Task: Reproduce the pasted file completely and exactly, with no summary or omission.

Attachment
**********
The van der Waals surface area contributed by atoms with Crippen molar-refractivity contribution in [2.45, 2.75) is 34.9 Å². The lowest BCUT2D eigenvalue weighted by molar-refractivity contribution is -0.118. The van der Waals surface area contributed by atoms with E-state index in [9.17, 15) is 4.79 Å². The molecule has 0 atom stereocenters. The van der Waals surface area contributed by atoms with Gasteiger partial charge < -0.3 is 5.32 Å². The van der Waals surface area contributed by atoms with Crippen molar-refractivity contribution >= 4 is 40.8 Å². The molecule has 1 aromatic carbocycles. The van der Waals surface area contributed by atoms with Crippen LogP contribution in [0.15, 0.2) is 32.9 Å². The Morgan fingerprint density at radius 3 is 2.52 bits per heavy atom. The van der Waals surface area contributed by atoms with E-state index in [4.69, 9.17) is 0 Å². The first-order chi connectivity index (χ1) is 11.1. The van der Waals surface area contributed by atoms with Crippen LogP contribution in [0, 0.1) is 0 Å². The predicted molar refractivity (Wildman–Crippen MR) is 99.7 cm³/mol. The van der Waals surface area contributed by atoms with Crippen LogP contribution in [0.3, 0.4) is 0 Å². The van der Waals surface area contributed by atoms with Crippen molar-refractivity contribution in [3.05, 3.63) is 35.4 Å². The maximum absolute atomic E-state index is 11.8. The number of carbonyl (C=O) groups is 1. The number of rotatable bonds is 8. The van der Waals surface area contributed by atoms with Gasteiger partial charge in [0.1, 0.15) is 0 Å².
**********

The van der Waals surface area contributed by atoms with Crippen molar-refractivity contribution in [2.45, 2.75) is 34.9 Å². The lowest BCUT2D eigenvalue weighted by molar-refractivity contribution is -0.118. The van der Waals surface area contributed by atoms with E-state index in [9.17, 15) is 4.79 Å². The molecule has 0 atom stereocenters. The van der Waals surface area contributed by atoms with Gasteiger partial charge < -0.3 is 5.32 Å². The van der Waals surface area contributed by atoms with Crippen molar-refractivity contribution >= 4 is 40.8 Å². The molecule has 1 aromatic carbocycles. The van der Waals surface area contributed by atoms with Crippen LogP contribution in [0.15, 0.2) is 32.9 Å². The Morgan fingerprint density at radius 3 is 2.52 bits per heavy atom. The van der Waals surface area contributed by atoms with E-state index in [4.69, 9.17) is 0 Å². The first-order chi connectivity index (χ1) is 11.1. The van der Waals surface area contributed by atoms with Crippen LogP contribution in [0, 0.1) is 0 Å². The predicted molar refractivity (Wildman–Crippen MR) is 99.7 cm³/mol. The van der Waals surface area contributed by atoms with Crippen LogP contribution in [0.3, 0.4) is 0 Å². The van der Waals surface area contributed by atoms with Crippen molar-refractivity contribution in [3.05, 3.63) is 35.4 Å². The maximum absolute atomic E-state index is 11.8. The number of carbonyl (C=O) groups is 1. The number of rotatable bonds is 8. The van der Waals surface area contributed by atoms with Gasteiger partial charge in [0.1, 0.15) is 0 Å².